When there are those moments -- particularly the gunfights -- when the gunshots are in time with the drums or in time with the guitar, you’re building up to that point where you know that [you’ve got] the sequence. When you’re working with the actors and the stunt people and choreographing the sequence, you know that the drum solo in “Tequila” is only so long, so in fact, we drew it out and planned it out and made a video of it in almost exactly the same timeframe that’s in the film. It’s not something where you’re shooting loads and loads of stuff and seeing how it fits together. It’s like, this shot is “bang-bang, bang-bang”, and this shot is “bang-bang, bang-bang-bang”.

It’s like a little jigsaw you’re putting together. There are bits like the scene where Jon Hamm is firing his assault rifle in time with “Hocus Pocus”, and Jon is actually doing that. The tricky thing with that is, in most cases, with the music, you can play the music during filming. Ansel would have it in his ears, or you can play it [on speakers]. When guns become involved, you can’t hear anything. In that case, the choreographer would have to give people counts, or the stuntman would say, “Your bit is, ‘bang-bang, bang-bang-bang’!” and then the actors [would have to fire their guns in rhythm]. It’s crazy.

In terms of the editing, Paul Machliss, one of my editors, was on set the entire time, editing the scenes together. Sometimes, at the end of the day, he’d say, “Come see what we’ve got so far,” and you’d be able to watch the sequence, which was pretty amazing.

Edgar, you said you’d been planning this movie for years and years. Were there any songs you had in mind at the beginning but then heard in other movies in subsequent years and thought, “I can’t do that now, that song’s been taken!”

Edgar: That does happen but I don’t think there was anything I had to change because it was in something else. I think a Nike campaign used “Hocus Pocus” and I was like, grr! [laughs] Earlier this year, I had a conversation with James Gunn over text, and I said I wanted to know what his Guardians of the Galaxy Vol. 2 soundtrack was, to make sure none of the songs were in Baby Driver. We had this very cagey, funny conversation with each other. He said, “Do you use ELO?” I said, “No. Do you use Queen?” He said, “No.” We went through it and said, I don’t think we have any of the same tracks. [laughs]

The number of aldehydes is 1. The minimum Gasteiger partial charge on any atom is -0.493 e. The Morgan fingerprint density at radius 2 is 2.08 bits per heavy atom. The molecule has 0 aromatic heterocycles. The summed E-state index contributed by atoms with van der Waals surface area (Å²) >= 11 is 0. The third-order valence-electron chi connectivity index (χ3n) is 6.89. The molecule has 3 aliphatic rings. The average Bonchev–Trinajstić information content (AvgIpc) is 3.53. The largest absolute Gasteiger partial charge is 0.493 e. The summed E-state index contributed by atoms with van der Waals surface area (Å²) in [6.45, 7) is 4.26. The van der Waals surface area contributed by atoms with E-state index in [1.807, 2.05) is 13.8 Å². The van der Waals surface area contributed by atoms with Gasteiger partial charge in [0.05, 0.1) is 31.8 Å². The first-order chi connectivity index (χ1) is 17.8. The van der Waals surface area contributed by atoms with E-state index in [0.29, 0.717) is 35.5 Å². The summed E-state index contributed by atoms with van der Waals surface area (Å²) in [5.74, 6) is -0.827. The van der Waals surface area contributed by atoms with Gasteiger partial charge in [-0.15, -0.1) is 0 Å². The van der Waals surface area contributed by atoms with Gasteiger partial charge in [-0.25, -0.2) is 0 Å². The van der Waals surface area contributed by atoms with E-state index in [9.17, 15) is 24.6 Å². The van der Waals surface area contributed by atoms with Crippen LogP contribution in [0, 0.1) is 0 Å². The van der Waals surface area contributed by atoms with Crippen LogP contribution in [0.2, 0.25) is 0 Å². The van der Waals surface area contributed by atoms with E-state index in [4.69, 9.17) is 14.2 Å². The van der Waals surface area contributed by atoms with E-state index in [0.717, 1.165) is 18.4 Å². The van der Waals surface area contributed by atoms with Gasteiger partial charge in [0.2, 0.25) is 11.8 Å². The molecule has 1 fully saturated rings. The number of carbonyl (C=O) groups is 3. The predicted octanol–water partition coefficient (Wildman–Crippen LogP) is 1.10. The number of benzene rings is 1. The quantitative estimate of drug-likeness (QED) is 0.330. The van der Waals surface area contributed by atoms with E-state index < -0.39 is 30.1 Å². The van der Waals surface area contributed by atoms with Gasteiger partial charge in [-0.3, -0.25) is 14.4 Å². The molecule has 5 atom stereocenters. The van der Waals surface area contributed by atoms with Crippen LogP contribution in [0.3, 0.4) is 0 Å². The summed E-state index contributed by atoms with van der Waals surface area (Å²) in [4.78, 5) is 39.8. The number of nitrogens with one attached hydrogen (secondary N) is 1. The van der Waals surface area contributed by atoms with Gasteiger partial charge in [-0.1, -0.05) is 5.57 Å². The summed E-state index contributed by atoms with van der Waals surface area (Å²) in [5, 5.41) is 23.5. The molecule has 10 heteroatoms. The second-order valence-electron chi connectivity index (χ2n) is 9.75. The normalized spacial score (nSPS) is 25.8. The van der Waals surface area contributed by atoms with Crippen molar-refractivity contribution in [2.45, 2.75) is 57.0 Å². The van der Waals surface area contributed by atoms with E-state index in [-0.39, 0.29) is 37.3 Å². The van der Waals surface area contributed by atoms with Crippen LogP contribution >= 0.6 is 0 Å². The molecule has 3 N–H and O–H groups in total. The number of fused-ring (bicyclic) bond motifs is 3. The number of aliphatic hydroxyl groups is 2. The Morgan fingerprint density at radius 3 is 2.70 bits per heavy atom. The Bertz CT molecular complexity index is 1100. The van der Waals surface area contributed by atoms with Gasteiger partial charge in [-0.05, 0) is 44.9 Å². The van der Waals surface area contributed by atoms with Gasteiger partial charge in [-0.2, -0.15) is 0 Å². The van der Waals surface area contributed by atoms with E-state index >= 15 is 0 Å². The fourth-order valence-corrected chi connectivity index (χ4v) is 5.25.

I think Quentin Tarantino said something like, whoever used the track best, last, owns the track. In fact, Guardians of the Galaxy uses a song that’s in Reservoir Dogs, but a lot of kids know that song from Guardians who haven’t seen Reservoir Dogs. I wasn’t that nervous about any tracks I had in the movie. Like, no one had use “Bellbottoms” in a movie, ever. So it’s like, I’m claiming that one! But the greatest tracks can be used in lots of different ways.

Queen has sort of become a signature for you.

Edgar: I know. I think I’ve used Queen in three different movies and T-Rex in three different movies.

The action sequences are obviously spectacular and so carefully choreographed like you said. But I like the sort of subtly choreographed scenes as well, like when Ansel and Lily are twirling around each other in the laundromat. Was every scene in the movie choreographed with that high level of detail?

Ansel: Yes. Whenever you have music, [there’s choreography]. Even subtle things. We had the choreographer there every day, even on days where he had to do very little. “You’re sitting at the sewing machine, you’re tapping your foot. Maybe you look here, maybe you look there.” He was always there to help us choreograph. And yes, in the laundromat scene, every step was figured out. We went to that location where we shot probably about a week beforehand and did a rehearsal.